In recent years, the industry has emphasized safety in the wash alley, with improvements noted across the board.These efforts have fueled advances in work practices, operator training and equipment.As a result of a drive by business leaders, supply chain partners,TRSA and others, the industry has reduced its level of incidents. In fact, according to TRSA’s annual Safety Survey, accidents have dropped by more than 50% over the past six years, with reportable injury and illness rates (TRIR) falling 42% and the rate of days away or restricted or transferred work (DART) dropping by 33%. But there’s still much to do.The Bureau of Labor Statistics (BLS) recently reported that linen supply and industrial laundries are in the top 15% among U.S. industries in terms of TRIR and DART rates.The fact is that the industry operates in three high-risk areas: vehicles on public roads, materials handling and automated machinery. As for washroom safety, over the last 18 months, news outlets have confirmed the unfortunate fact that fatalities have occurred among employees working on or around wash aisle equipment.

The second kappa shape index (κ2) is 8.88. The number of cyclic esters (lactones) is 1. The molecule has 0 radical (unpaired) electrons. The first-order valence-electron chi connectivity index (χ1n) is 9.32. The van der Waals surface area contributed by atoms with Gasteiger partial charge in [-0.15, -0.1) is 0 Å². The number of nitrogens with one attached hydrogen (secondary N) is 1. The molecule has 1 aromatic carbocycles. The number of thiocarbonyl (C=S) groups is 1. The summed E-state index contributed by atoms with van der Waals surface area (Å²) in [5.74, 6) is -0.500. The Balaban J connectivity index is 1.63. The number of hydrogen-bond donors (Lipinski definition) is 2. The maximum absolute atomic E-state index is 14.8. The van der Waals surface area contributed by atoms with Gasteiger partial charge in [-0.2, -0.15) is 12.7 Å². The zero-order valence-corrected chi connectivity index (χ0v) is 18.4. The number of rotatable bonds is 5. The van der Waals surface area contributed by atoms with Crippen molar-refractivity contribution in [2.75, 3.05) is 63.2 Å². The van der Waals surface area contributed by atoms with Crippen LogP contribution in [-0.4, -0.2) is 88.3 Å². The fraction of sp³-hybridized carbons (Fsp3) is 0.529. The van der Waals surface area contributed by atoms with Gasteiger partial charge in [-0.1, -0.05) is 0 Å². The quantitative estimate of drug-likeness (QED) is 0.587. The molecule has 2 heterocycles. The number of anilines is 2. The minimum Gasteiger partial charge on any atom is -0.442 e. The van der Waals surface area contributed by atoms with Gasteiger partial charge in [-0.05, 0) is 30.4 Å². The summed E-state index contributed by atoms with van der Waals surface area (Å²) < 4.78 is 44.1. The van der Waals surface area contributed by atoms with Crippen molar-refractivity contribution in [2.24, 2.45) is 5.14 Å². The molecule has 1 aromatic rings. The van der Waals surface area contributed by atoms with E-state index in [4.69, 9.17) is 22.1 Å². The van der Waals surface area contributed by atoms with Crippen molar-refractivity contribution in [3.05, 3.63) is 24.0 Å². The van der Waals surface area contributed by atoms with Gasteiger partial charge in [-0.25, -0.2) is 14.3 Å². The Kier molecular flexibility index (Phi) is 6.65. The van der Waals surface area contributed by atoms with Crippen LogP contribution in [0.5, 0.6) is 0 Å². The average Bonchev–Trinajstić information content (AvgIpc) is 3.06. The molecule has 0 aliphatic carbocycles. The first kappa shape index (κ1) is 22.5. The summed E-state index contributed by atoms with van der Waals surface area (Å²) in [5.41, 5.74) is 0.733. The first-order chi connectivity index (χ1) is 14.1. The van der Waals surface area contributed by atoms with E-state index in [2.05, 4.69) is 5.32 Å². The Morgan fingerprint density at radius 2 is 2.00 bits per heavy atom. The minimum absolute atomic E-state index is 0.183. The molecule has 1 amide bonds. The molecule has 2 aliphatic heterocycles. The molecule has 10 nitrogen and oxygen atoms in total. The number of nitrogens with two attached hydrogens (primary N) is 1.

In light of these circumstances, many independent operators and national companies have invested significantly in safety— particularly in the wash aisle—to safeguard their employees.Technology will continue to play a critical role as the industry faces the challenges of ensuring safety in operational environments.A particular focus is the need to increase the buffer zone between employees and wash aisle machinery when loading washers in semiautomated or manual work environments. In either scenario, plant personnel manually load a washer by pushing slings of soiled linens/garments into the spinning cylinder. As the goods exit the bag, centrifugal force pulls them in, but in some cases, the bag, along with the rope at the bottom, is also pulled in. The potential exists for the bag/rope to get caught on the operator’s arm, and as the bag begins to spin, a serious injury could result.